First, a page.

The compilation album “Music for Saharan Cellphones” is an incredible collection of tracks scraped (and later remixed) from the memory cards of mobile phones in Ivory Coast, Mali, Algeria and Niger. In much of West Africa, cellphones are used as all-purpose multimedia devices. In lieu of PCs and high speed internet, knockoff mobile handsets store portable music collections, playback songs on tiny built-in speakers and swap files in a very literal peer-to-peer Bluetooth wireless transfer.
The impetus for the project began in 2010 when Chris Kirkley returned from his travels in Mali and Mauritania and presented the rough cut album. The music on the compilation was collected from mobiles in the remote northern Malian town of Kidal. The songs from Kidal range from DIY Tuareg guitar, auto-tuned Moroccan chaabi, Malian coupé décalé and fruityloop hip hop. Originally released as a limited run cassette tape, the cassette was ripped onto the internet and has circulated around the world, featured in the The Guardian, BBC World Service, Pitchfork as well as a number of other blogs. The tracks quickly became a viral source of new and inspiring sounds, but have never had an official release until now.
The songs chosen for the compilation are some of the highlights—music that is immensely popular on the unofficial MP3/cellphone network from Abidjan to Bamako to Algiers, but have limited or no commercial release. They’re also songs that tend towards this new world of self production—home studios, DIY, synthesizers and autotune.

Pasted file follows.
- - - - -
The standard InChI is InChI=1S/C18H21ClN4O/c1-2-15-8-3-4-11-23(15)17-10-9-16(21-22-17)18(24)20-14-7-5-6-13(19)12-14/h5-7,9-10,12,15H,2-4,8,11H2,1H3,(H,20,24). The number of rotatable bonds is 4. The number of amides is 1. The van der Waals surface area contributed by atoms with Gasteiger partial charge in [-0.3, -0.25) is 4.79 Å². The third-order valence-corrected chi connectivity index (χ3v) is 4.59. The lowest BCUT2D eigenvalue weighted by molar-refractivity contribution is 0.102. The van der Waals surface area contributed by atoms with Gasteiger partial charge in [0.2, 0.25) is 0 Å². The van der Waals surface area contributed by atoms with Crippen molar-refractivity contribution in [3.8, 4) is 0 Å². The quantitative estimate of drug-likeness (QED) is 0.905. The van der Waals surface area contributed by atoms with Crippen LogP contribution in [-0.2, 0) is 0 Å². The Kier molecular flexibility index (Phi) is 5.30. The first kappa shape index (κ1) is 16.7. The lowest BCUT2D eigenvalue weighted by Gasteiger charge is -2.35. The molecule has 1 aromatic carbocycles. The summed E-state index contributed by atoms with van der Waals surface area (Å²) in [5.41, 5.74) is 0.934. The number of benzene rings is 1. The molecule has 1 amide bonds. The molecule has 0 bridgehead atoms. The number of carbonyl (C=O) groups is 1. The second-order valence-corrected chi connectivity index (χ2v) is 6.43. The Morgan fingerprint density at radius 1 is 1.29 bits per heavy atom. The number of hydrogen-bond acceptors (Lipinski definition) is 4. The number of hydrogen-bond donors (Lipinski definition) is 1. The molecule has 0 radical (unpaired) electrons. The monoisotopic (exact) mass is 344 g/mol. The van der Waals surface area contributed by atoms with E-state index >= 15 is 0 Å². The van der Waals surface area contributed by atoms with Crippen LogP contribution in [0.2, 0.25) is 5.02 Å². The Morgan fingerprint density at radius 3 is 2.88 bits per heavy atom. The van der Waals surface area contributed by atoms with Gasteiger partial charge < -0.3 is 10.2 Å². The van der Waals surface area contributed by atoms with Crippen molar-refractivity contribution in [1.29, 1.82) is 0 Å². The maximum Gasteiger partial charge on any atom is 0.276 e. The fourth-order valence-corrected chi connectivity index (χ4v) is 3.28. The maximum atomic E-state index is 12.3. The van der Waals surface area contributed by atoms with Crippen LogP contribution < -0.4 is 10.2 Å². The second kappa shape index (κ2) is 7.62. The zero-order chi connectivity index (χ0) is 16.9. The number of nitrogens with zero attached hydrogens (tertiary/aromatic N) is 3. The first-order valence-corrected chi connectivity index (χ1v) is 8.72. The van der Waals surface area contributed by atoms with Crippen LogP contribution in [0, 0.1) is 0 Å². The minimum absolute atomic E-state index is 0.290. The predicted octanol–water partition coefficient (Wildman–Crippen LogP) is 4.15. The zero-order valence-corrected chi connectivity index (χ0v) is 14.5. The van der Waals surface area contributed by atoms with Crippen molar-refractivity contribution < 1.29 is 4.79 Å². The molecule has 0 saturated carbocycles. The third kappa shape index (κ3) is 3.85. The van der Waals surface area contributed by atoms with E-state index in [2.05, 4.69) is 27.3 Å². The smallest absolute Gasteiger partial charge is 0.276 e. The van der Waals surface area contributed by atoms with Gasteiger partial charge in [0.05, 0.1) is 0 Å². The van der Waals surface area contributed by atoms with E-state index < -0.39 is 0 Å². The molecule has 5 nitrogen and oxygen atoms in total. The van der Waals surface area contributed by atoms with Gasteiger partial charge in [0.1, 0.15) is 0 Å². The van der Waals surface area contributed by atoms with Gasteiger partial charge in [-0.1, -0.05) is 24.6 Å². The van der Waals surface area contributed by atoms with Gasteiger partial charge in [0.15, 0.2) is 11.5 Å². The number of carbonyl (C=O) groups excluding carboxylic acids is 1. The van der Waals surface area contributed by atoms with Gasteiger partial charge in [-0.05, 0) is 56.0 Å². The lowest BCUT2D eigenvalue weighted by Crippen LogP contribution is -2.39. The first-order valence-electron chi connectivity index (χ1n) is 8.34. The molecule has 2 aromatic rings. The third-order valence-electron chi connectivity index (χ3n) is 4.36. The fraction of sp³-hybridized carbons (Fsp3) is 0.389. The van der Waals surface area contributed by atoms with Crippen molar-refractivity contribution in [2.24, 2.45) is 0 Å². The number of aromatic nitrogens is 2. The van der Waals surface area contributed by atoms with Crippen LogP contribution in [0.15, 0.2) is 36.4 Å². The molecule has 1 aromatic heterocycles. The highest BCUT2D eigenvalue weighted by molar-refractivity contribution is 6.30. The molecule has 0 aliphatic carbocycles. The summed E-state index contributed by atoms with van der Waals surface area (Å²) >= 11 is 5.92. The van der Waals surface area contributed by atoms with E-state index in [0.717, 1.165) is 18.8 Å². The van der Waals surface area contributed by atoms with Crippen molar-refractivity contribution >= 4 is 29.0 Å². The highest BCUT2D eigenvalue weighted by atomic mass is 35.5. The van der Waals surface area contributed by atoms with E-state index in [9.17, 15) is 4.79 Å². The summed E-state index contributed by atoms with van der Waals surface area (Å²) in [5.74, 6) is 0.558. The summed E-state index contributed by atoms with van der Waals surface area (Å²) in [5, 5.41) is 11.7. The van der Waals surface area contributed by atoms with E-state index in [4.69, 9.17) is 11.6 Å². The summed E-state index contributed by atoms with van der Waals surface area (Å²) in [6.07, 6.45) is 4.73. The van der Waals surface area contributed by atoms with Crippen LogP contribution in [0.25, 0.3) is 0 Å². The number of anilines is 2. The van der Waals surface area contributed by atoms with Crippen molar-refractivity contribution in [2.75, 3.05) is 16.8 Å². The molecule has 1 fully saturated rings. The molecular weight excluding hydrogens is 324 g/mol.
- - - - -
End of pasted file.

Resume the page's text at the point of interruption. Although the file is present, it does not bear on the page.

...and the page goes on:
Following a hugely successful Kickstarter fundraising, a 17 track remix of the album is now available for free download (with optional donation) and via cassette, vinyl…and microSD memory card, of course. The vinyl release is a chance for the artists in the compilation to get paid and be properly credited. If you enjoy this album half as much as I do, consider chipping in a few bucks to support the artists and encourage future releases.
Edit: These are two separate and unique releases. The Boomarm Nation album is a remix of the original material sourced by Chris Kirkley.
Latest posts by Bill Zimmerman (see all)
- It’s Always Sunny in Reykjavik (or) How I NSA-Proofed my Email - October 17, 2013
- South African Brothers Embark on a Raspberry Pi Safari - June 21, 2013
- A Visit to the Future Home of icecairo - November 25, 2012